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Europe: 16th and 17th Centuries

Page history last edited by msellar@marymountpv.edu 11 years, 2 months ago

Library Guide


Europe in the 16th and 17th Centuries

This guide will introduce you to some of the different types of resources that can be used to conduct research about life in 16th and 17th Century Europe (i.e. 1500-1600s).


Tips for Better Searching

  • Use synonyms and related words for the time period, such as 16th Century, 1500s, Renaissance, Elizabethan, Tudor, Reformation, etc.
  • Use a time period word/phrase followed by key concepts for your topic (e.g. religion, inventions, medicine, art movements, recreation or cuisine)
  • Combine your search terms for more precision: for example, search for "16th Century inventions", "Elizabethan art", or "1500s medicine"
  • Having trouble? Don't give up on your topic -- ask a librarian who will show you ways to find more results


Find Books


Marymount Library Catalog

Search for books in the Marymount collection (over 22,000 titles)


Watch a how-to video on using the Marymount catalog to find books.





Search the collections of libraries in your community and thousands more around the world. If the Marymount Library does not have the book, contact us and we'll get it for you (at no cost).


Watch a how-to video on using WorldCat to find materials.








Find Magazines & Journal Articles


Through the Library

The Library pays for access to specialized databases where you can find magazine and journal articles online. These materials cannot usually be found using Google (unless you'd like to pay $30+ per article!).


Some articles are available full-text. Other times you might only find a summary of the article with information about where and when it was published. In this case, we may have access through another database or a print copy of the article. If not, we can usually get a copy from another library.


These databases are available from the Library’s home page under Research - Find Articles:


Academic Search Premier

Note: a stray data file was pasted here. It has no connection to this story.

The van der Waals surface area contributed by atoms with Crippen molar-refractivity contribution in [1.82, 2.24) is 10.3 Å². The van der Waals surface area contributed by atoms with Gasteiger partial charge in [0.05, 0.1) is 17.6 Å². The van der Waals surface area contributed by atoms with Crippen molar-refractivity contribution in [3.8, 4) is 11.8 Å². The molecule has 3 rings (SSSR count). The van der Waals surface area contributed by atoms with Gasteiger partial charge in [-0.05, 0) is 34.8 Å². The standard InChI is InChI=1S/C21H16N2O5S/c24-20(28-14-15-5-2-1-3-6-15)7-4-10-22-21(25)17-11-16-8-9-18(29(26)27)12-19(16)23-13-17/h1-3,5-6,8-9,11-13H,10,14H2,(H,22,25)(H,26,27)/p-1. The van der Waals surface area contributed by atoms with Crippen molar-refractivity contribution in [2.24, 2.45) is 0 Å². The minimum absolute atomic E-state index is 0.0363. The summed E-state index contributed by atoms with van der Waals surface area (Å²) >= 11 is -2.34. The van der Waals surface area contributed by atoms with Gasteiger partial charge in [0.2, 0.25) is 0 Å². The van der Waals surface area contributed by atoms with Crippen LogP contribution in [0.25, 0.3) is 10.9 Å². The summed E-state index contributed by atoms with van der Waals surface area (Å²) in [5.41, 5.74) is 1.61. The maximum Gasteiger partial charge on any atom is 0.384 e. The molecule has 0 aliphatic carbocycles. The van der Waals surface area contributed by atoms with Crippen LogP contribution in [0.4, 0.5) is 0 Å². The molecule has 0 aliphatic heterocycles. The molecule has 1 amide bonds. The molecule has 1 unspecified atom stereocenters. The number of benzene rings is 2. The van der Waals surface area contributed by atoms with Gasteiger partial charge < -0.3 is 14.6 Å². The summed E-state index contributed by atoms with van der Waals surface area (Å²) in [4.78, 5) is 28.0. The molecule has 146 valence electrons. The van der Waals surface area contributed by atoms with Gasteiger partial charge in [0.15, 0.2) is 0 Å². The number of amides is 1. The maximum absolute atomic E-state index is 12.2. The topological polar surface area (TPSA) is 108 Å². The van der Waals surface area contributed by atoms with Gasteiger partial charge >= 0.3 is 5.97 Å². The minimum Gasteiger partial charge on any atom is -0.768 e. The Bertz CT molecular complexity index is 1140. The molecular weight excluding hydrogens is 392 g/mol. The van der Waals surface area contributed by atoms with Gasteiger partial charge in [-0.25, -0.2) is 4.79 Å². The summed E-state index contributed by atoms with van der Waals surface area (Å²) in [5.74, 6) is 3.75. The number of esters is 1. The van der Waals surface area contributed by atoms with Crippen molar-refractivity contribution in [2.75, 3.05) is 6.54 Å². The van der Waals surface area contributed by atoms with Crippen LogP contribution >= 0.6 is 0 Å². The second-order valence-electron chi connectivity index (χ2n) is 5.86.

Full-text articles from nearly 4,700 journals and magazines in all subject areas.



ProQuest Direct

Full-text articles from over 5,000 magazines and journals.




Through Google Scholar


Google Scholar also provides access to many scholarly materials. However, you will not usually get access to the full article, but rather simply the abstract. If you find an article in Google Scholar, but don't get access to the full article, speak with the librarians who will request a copy of it from another library.


Google Scholar

Full-text articles from nearly 4,700 journals and magazines in all subject areas.

Google Scholar shows you materials that you wouldn't see in a normal Google search.







When you are doing research using Google or another search engine, you really need to critical evaluate the web sites for credibility, quality, and currency. 

Tip!  Information from sites that end in .gov and .edu tend to be more credible sources. But you still must apply the criteria of credibility, quality, and currency.



Citing Sources


Marymount Library Citation Guides: Available for MLA and APA citation styles

For help citing sources, contact the library or visit a librarian in-person.


Basic Steps Once You Have Found a Source:


1.       Go to Marymount Library’s MLA guides: http://www.marymountpv.edu/academics/library/research/citing-sources

2.       Identify the information type – the type determines which MLA rules apply.

·         Example types: book, encyclopedia, magazine, newspaper article, journal article, web site, book review, pamphlet, telephone interview, brochure, press release, government publication

3.       Next, determine if it’s online or print – the format also determine which MLA rule to apply

4.       Use the type and the format to identify the relevant MLA rule

5.       Don’t add extra information, but do follow the rules exactly (including punctuation & capitalization)



Practice Exercises:


1.       (1) Go to the Marymount Library Catalog: http://www.marymountpv.edu/academics/library/research/find-books-more


Search for this title “The Age of American Unreason”;  then create a citation for this source

Search for this title “Celebrity Culture in the United States”;  then create a citation for this source



2.       (2) Create a citation for “Anti-Intellectualism in US Schools



3.       (3) Create a citation for “Obama and the War on Brains



(4) Create a citation for “Critical Thinking Skills: The Cure for Anti-Intellectualism




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